To improve concordance between parent-reported and measured child height and weight, the sample was parsed into training (n = 462) and test (n = 154) data sets. Linear regression models were developed on the training data set to assess which, if any, covariates were correlated with investigator-measured child anthropometrics after accounting for corresponding parent-reported values. Child gender, parent gender, the number of the children in the household, and household income were not significant univariate predictors of misreport. While many other covariates were singularly correlated with misreport, when included in multivariate models many of these covariates were found not to be independent predictors of parent misreport. For child height and weight, the corresponding parent-reported measure and child’s age were positively and significantly correlated with investigator-measured height and weight in multivariate models (R-squared = 0.62 and 0.39, respectively). BMI calculated using parent-reported child height and weight, child age, and parent education were significantly correlated with measured child BMI, with lower overall R-squared value for this model of 0.11 relative to the models for height and weight. (Table 3).
Table 3

Coefficients for correction model for parent-reported height and weight with 95% CIs

 

Child Height Multivariate model

Child Weight Multivariate model

Child BMI Multivariate model

Intercept

29.69 [26.79, 32.60]

−4.37 [− 17.06, 8.31]

12.51 [10.00, 15.01]

Parent-reported child height/weight/BMI

0.08 [0.03, 0.12]

0.15 [0.07, 0.23]

0.08 [0.00, 0.16]a

Child age

2.06 [1.89, 2.22]

7.32 [6.30, 8.34]

0.43 [0.26, 0.61]

Parent age

0.02 [− 0.024,0.063]a

0.02 [−0.26, 0.29]a

0.01 [− 0.04, 0.05]a

Parent education

 Some college or less

  

ref

 College

  

−0.61 [− 1.20, − 0.01]

 Graduate degree

  

−1.08 [− 1.80, − 0.37]

Child race/ethnicity

 White Non-Hispanic

  

ref

 Hispanic

  

0.03 [−1.02, 1.07]a

 Other Non-Hispanic

  

−0.31 [−1.28, 0.65]a

Parent race/ethnicity

 White Non-Hispanic

  

ref

 Hispanic

  

0.60 [−0.51, 1.71]a

 Other Non-Hispanic

  

0.65 [−0.46, 1.76] a

R2

0.62

0.38

0.11

The primary outcomes in these models were investigator-measured height, weight, and BMI

Child gender, parent gender, household income, and number of children in the household were considered as part of our forward selection approach, but did not make it into multivariate models

a Coefficient is non-significant at α = 0.05 and should not be included in correction model

Coefficients derived from these regression models were applied to the covariates in the test sample to generate corrected measures of parent-reported height, weight, and BMI. For example, corrected child height was calculated as:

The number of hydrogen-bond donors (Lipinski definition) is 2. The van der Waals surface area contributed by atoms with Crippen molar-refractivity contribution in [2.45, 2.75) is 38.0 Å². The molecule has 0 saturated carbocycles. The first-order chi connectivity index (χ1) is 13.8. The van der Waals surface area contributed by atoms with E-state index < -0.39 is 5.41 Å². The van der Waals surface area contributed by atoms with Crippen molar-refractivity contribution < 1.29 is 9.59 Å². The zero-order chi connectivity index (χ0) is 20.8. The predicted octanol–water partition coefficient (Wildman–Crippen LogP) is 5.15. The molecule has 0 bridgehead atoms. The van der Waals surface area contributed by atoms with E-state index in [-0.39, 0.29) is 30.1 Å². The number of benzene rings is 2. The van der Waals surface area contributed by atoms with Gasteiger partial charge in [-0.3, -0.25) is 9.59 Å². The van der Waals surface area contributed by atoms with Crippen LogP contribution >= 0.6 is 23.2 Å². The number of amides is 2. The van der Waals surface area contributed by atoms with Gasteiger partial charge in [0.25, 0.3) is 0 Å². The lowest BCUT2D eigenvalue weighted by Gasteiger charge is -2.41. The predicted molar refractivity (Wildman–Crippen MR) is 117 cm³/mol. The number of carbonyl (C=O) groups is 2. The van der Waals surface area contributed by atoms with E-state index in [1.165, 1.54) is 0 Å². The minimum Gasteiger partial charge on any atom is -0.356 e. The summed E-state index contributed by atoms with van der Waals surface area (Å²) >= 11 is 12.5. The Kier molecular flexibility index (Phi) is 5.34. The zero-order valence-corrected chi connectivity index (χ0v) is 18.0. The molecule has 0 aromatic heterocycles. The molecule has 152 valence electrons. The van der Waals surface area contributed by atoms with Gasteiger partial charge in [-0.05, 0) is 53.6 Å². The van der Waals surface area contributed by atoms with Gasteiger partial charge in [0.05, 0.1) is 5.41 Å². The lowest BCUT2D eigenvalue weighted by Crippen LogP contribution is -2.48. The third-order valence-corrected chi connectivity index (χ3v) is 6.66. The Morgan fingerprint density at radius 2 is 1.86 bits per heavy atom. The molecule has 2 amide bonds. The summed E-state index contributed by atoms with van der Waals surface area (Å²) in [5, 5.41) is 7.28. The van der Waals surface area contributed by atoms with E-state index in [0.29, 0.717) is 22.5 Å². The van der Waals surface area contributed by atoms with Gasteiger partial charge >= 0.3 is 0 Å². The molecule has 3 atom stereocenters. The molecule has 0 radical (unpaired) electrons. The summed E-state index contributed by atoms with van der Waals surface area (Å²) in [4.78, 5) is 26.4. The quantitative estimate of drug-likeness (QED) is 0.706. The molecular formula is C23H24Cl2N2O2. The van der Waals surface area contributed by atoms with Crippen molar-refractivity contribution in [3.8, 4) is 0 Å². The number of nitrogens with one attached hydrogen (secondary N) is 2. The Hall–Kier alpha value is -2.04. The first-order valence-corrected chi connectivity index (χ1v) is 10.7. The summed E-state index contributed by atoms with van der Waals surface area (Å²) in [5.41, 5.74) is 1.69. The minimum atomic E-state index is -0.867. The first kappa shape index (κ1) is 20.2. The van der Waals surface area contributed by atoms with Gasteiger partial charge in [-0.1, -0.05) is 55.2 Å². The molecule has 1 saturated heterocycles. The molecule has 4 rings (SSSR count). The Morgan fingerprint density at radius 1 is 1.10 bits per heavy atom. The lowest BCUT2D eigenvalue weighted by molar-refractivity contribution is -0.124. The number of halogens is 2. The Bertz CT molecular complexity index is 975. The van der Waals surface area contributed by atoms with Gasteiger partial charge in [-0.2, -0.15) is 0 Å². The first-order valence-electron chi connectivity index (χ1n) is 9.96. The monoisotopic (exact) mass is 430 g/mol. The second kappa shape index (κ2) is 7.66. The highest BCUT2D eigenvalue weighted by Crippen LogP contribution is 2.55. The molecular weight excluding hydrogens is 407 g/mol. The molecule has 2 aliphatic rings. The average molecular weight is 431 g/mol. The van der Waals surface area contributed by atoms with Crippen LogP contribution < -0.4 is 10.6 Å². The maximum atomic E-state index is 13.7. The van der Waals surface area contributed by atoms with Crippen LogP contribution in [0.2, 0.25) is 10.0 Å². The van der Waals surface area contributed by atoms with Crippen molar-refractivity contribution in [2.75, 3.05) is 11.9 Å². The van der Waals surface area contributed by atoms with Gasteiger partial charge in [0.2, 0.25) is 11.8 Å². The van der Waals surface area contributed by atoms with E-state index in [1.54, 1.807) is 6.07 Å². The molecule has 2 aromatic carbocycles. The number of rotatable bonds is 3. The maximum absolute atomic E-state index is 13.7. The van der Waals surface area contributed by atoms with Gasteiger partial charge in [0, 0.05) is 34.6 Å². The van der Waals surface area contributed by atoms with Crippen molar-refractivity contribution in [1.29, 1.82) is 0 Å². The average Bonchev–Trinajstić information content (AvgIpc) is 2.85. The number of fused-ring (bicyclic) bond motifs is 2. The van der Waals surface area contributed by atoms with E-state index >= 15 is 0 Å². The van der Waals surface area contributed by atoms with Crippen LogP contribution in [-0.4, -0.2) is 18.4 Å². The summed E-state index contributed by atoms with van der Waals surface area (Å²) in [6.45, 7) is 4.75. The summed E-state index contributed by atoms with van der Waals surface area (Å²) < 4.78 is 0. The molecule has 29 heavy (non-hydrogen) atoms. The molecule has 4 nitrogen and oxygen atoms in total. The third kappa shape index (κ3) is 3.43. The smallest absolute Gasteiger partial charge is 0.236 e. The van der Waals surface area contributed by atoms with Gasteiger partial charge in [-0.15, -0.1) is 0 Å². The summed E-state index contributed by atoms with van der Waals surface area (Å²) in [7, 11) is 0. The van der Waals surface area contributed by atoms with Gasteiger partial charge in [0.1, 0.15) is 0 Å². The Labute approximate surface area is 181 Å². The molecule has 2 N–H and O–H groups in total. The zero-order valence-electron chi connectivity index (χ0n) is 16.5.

$$ 29.69+ 0.08\ast \left( parent- reported\ height\right)+ 2.06\ast \left( Child\ age\right) $$
Corrected measures were then compared to investigator measurements within the test sample. Mean predicted corrected parent-reported child height, weight, and BMI are reported in Table 4. While the means of the corrected values are not always closer to the investigator measured values than the original parent-reported values, concordance in the corrected test samples improved to 0.752 for height, 0.616 for weight, and 0.227 for BMI. Sensitivity and specificity of uncorrected parent-reported measures in predicting overweight and obesity among children in the test sample were 42.8 and 79.5%, respectively. Sensitivity of corrected parent-reported measures in predicting overweight and obesity among children in this test sample decreased to 25.6% while specificity increased to 88.6%.
Table 4

Mean parent-reported, corrected parent-reported, and investigator-measured height, weight, and BMI amongst the test sample (n = 154)

 

Data Source

Parent-reported Mean (SD)

Corrected Parent-reported Mean (SD)

Investigator-measured Mean (SD)

Height (in)

53.28 (4.38)

52.76 (3.36)

52.33 (4.00)

Weight (lb)

70.62 (16.72)

70.76 (12.42)

69.99 (17.7)

BMI (kg/m2)

18.08 (3.08)

17.59 (0.92)

17.74 (2.89)

Inches (in), pounds (lb), kilograms (kg), meters (m), standard deviation (SF)

Discussion

We examined concordance between parent-reported and investigator-measured child height, weight, and BMI among a sample of 6–12 year old children in two metropolitan areas in the western United States (U.S.). While sample mean values for height, weight, and BMI, and overweight/obesity prevalence estimates calculated using parent-reported and investigator-measured height and weight were similar, the sensitivity of parent-reported child height and weight for identifying overweight/obesity and concordance between parent-reported and investigator-measured height and weight on an individual child level were poor. Correction models that accounted for parent-reported measurements, child age, and parent education made significant improvements to concordance in our test sample for child height and weight, but not for child BMI. Even child BMI calculated using corrected height and weight did not result in improved sensitivity for identifying overweight or obese children, although specificity did improve.